- Companies adapt apprenticeships to meet their unique needs.
The report also looked at the relative costs and benefits at two companies. Siemens finds an 8 percent return on investment to its apprenticeship program relative to hiring skilled workers. The Dartmouth-Hitchcock Medical Centers apprenticeships helped to reduce unpopular, unproductive, expensive overtime work from medical providers and to increase booked hours, which together more than paid for the apprentices.
Overall, the companies studied were unanimous in their support of registered apprenticeships. They found value in the program and identified benefits that more than justified the costs and commitments to the apprentices.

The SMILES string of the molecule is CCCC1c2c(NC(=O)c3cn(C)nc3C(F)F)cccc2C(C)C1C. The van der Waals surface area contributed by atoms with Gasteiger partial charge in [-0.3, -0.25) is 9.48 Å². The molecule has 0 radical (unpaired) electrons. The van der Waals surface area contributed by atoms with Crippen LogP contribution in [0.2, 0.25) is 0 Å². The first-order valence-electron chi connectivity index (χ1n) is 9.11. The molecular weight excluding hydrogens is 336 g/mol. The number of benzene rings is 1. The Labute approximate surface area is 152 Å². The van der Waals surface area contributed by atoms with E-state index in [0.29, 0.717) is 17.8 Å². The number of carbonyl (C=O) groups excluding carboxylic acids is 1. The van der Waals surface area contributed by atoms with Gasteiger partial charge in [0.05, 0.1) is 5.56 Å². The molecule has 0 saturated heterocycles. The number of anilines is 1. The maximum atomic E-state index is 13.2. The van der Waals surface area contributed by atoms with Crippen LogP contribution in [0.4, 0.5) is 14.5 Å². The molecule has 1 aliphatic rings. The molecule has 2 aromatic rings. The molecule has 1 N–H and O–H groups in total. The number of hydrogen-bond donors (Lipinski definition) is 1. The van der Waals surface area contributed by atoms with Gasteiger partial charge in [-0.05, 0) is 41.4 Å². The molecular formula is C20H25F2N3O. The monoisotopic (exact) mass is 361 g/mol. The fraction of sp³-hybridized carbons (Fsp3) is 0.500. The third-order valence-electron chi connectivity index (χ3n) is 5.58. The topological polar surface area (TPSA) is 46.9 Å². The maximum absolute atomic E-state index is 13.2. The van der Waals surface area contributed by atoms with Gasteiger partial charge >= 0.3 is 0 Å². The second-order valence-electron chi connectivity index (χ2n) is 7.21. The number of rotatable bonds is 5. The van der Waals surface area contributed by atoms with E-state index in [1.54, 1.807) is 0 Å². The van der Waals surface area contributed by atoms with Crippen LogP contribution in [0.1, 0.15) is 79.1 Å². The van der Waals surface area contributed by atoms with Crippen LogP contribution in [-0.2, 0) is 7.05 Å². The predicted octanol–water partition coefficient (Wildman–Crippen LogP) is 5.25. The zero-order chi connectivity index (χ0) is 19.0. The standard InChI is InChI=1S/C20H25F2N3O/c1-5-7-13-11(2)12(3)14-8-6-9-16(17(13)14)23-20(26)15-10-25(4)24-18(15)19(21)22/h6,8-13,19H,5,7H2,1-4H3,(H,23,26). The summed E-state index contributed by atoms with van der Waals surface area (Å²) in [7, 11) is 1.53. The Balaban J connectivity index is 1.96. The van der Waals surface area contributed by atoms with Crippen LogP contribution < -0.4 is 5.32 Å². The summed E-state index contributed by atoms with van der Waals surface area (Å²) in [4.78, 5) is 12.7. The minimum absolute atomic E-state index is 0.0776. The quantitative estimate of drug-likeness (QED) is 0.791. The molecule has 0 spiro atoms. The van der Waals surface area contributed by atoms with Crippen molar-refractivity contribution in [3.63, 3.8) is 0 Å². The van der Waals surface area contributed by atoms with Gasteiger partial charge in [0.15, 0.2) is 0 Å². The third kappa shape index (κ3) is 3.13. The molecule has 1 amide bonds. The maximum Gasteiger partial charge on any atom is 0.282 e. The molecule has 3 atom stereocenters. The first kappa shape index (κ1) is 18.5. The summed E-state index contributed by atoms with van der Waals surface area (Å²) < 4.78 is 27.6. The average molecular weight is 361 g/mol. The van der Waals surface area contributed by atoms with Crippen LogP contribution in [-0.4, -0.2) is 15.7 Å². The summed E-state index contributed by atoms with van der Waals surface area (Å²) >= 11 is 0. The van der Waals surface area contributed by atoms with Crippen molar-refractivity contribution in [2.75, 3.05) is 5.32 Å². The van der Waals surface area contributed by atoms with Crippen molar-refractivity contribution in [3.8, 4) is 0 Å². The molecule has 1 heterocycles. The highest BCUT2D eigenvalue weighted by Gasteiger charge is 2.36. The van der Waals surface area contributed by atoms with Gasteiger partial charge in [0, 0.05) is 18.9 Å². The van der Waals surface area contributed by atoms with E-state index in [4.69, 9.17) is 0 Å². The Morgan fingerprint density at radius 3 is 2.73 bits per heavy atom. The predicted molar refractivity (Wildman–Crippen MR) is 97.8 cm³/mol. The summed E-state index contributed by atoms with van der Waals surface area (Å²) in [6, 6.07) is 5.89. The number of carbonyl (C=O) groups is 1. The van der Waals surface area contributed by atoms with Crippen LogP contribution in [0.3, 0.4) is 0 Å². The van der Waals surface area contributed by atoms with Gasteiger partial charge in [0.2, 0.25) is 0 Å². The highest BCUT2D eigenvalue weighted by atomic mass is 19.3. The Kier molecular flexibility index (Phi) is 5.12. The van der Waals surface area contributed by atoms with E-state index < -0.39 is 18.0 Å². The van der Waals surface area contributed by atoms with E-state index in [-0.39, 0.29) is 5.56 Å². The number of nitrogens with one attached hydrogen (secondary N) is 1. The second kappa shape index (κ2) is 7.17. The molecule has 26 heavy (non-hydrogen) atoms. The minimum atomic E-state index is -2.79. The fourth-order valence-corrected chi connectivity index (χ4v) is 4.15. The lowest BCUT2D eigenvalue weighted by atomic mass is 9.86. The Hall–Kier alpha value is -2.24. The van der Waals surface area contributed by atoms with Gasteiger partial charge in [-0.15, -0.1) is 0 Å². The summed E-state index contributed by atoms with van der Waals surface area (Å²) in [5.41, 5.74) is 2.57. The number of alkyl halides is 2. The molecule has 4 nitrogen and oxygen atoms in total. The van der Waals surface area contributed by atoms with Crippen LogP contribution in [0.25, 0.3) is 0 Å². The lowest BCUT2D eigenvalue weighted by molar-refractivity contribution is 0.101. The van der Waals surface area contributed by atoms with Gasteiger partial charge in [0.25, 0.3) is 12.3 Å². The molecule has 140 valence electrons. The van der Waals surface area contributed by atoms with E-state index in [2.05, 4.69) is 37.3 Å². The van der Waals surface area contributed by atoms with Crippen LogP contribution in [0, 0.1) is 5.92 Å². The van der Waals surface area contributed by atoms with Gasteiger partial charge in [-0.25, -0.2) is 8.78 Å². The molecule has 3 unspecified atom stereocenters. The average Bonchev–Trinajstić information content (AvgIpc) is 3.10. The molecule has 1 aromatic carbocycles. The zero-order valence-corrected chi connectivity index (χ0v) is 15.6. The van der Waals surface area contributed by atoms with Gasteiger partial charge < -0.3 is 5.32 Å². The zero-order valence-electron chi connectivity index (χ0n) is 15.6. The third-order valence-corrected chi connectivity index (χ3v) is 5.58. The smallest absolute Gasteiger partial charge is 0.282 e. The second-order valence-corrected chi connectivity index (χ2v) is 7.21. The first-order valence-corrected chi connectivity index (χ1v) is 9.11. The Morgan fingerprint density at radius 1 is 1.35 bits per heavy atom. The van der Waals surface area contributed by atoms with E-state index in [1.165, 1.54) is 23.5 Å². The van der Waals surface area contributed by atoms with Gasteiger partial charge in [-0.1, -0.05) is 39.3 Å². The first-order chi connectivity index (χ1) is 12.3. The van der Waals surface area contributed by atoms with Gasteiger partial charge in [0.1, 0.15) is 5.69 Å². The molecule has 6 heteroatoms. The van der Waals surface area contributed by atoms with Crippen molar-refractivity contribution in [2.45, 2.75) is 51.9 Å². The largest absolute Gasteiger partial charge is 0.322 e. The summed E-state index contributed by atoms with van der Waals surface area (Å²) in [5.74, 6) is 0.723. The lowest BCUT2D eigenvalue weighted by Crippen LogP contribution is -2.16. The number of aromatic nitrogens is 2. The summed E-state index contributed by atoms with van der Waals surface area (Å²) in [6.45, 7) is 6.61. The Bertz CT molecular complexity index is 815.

The Labor Department’s ApprenticeshipUSA program offers tools and information to employers and employees about adopting the age-old earn-while-learning model for 21st century workforce needs.
Meanwhile, Commerce is helping to pioneer a hands-on, data-centric instructional model for the federal government by establishing our Commerce Data Academy – winner of the FedScoop 50 Tech Program of the Year for 2016.
Launched by the Commerce Data Service, the Data Academy’s goal is to empower more Commerce employees to make data-driven decisions, advancing the data pillar of Secretary Penny Pritzker’s “Open for Business” strategy and bringing a data-driven approach to modernizing government.
The Academy began as a pilot last January to test demand for training in data science, data engineering and web development training. The pilot offered classes in agile development, HTML & CSS, Storytelling with Data, and Excel at Excel.